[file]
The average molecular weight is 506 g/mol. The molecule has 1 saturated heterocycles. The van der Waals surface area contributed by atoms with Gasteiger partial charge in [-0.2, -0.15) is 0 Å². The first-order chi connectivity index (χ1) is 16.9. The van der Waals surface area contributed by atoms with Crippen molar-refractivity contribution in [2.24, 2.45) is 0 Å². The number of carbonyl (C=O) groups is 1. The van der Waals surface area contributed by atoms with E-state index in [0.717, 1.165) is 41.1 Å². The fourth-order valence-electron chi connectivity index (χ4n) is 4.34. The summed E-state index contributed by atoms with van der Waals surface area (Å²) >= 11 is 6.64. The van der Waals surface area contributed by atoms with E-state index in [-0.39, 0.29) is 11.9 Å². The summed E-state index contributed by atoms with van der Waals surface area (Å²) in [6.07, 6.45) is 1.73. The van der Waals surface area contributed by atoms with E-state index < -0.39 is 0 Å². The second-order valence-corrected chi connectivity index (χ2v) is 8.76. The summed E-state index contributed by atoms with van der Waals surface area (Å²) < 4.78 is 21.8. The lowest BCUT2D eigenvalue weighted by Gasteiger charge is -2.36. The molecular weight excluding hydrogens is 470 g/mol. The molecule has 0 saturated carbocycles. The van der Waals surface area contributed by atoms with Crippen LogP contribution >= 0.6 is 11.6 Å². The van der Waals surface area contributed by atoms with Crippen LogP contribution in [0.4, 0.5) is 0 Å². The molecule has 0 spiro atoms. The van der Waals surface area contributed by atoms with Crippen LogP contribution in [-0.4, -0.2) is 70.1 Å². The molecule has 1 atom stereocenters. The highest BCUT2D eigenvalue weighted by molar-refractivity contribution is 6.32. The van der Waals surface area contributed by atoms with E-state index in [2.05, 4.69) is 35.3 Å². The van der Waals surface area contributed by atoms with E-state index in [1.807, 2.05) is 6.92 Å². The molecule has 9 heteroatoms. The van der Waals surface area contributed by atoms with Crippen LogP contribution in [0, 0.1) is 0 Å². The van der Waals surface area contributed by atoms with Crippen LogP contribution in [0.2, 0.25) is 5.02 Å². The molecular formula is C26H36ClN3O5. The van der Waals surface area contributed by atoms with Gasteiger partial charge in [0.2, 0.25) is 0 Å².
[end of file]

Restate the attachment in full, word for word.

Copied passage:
The average molecular weight is 506 g/mol. The molecule has 1 saturated heterocycles. The van der Waals surface area contributed by atoms with Gasteiger partial charge in [-0.2, -0.15) is 0 Å². The first-order chi connectivity index (χ1) is 16.9. The van der Waals surface area contributed by atoms with Crippen molar-refractivity contribution in [2.24, 2.45) is 0 Å². The number of carbonyl (C=O) groups is 1. The van der Waals surface area contributed by atoms with E-state index in [0.717, 1.165) is 41.1 Å². The fourth-order valence-electron chi connectivity index (χ4n) is 4.34. The summed E-state index contributed by atoms with van der Waals surface area (Å²) >= 11 is 6.64. The van der Waals surface area contributed by atoms with E-state index in [-0.39, 0.29) is 11.9 Å². The summed E-state index contributed by atoms with van der Waals surface area (Å²) in [6.07, 6.45) is 1.73. The van der Waals surface area contributed by atoms with E-state index < -0.39 is 0 Å². The second-order valence-corrected chi connectivity index (χ2v) is 8.76. The summed E-state index contributed by atoms with van der Waals surface area (Å²) < 4.78 is 21.8. The lowest BCUT2D eigenvalue weighted by Gasteiger charge is -2.36. The molecular weight excluding hydrogens is 470 g/mol. The molecule has 0 saturated carbocycles. The van der Waals surface area contributed by atoms with Crippen LogP contribution >= 0.6 is 11.6 Å². The van der Waals surface area contributed by atoms with Crippen LogP contribution in [0.4, 0.5) is 0 Å². The molecule has 0 spiro atoms. The van der Waals surface area contributed by atoms with Crippen LogP contribution in [-0.4, -0.2) is 70.1 Å². The molecule has 1 atom stereocenters. The highest BCUT2D eigenvalue weighted by molar-refractivity contribution is 6.32. The van der Waals surface area contributed by atoms with E-state index in [2.05, 4.69) is 35.3 Å². The van der Waals surface area contributed by atoms with E-state index in [1.807, 2.05) is 6.92 Å². The molecule has 9 heteroatoms. The van der Waals surface area contributed by atoms with Crippen LogP contribution in [0, 0.1) is 0 Å². The van der Waals surface area contributed by atoms with Crippen LogP contribution in [0.2, 0.25) is 5.02 Å². The molecular formula is C26H36ClN3O5. The van der Waals surface area contributed by atoms with Gasteiger partial charge in [0.2, 0.25) is 0 Å².